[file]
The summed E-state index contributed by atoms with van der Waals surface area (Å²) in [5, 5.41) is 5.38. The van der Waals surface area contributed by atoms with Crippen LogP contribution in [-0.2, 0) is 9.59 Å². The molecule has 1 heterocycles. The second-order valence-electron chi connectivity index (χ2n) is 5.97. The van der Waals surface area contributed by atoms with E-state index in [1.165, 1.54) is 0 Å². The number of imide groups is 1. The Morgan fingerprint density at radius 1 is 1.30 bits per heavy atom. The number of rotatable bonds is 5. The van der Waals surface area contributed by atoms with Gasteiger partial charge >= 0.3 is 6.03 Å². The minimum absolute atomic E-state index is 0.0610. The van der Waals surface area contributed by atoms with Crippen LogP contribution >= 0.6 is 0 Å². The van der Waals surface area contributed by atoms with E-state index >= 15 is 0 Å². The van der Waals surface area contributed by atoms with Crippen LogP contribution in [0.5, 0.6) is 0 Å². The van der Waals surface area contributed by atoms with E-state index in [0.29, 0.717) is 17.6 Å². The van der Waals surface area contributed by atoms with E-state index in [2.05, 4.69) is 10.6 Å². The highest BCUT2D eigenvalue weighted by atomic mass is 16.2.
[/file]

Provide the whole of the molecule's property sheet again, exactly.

The summed E-state index contributed by atoms with van der Waals surface area (Å²) in [5, 5.41) is 5.38. The van der Waals surface area contributed by atoms with Crippen LogP contribution in [-0.2, 0) is 9.59 Å². The molecule has 1 heterocycles. The second-order valence-electron chi connectivity index (χ2n) is 5.97. The van der Waals surface area contributed by atoms with E-state index in [1.165, 1.54) is 0 Å². The number of imide groups is 1. The Morgan fingerprint density at radius 1 is 1.30 bits per heavy atom. The number of rotatable bonds is 5. The van der Waals surface area contributed by atoms with Gasteiger partial charge >= 0.3 is 6.03 Å². The minimum absolute atomic E-state index is 0.0610. The van der Waals surface area contributed by atoms with Crippen LogP contribution >= 0.6 is 0 Å². The van der Waals surface area contributed by atoms with E-state index >= 15 is 0 Å². The van der Waals surface area contributed by atoms with Crippen LogP contribution in [0.5, 0.6) is 0 Å². The van der Waals surface area contributed by atoms with E-state index in [0.29, 0.717) is 17.6 Å². The van der Waals surface area contributed by atoms with E-state index in [2.05, 4.69) is 10.6 Å². The highest BCUT2D eigenvalue weighted by atomic mass is 16.2.